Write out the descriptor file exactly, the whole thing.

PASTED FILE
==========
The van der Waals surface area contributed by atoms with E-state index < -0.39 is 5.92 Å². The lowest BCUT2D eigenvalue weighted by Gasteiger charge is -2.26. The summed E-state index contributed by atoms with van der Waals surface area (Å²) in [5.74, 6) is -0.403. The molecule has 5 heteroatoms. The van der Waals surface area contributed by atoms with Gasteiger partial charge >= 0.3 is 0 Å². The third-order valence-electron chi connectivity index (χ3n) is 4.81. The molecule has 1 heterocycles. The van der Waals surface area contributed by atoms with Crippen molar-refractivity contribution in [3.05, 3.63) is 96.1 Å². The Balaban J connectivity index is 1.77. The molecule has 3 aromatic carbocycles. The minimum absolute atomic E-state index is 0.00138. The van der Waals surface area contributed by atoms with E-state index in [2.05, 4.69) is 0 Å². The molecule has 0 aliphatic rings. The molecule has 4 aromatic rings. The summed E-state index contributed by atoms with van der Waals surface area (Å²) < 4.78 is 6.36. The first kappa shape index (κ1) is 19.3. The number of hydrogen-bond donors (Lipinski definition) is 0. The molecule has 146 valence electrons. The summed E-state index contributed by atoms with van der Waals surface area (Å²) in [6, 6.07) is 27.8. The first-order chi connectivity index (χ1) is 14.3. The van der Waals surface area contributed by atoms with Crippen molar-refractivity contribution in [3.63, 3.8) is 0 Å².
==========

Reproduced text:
The van der Waals surface area contributed by atoms with E-state index < -0.39 is 5.92 Å². The lowest BCUT2D eigenvalue weighted by Gasteiger charge is -2.26. The summed E-state index contributed by atoms with van der Waals surface area (Å²) in [5.74, 6) is -0.403. The molecule has 5 heteroatoms. The van der Waals surface area contributed by atoms with Gasteiger partial charge >= 0.3 is 0 Å². The third-order valence-electron chi connectivity index (χ3n) is 4.81. The molecule has 1 heterocycles. The van der Waals surface area contributed by atoms with Crippen molar-refractivity contribution in [3.05, 3.63) is 96.1 Å². The Balaban J connectivity index is 1.77. The molecule has 3 aromatic carbocycles. The minimum absolute atomic E-state index is 0.00138. The van der Waals surface area contributed by atoms with E-state index in [2.05, 4.69) is 0 Å². The molecule has 0 aliphatic rings. The molecule has 4 aromatic rings. The summed E-state index contributed by atoms with van der Waals surface area (Å²) < 4.78 is 6.36. The first kappa shape index (κ1) is 19.3. The number of hydrogen-bond donors (Lipinski definition) is 0. The molecule has 146 valence electrons. The summed E-state index contributed by atoms with van der Waals surface area (Å²) in [6, 6.07) is 27.8. The first-order chi connectivity index (χ1) is 14.3. The van der Waals surface area contributed by atoms with Crippen molar-refractivity contribution in [3.63, 3.8) is 0 Å².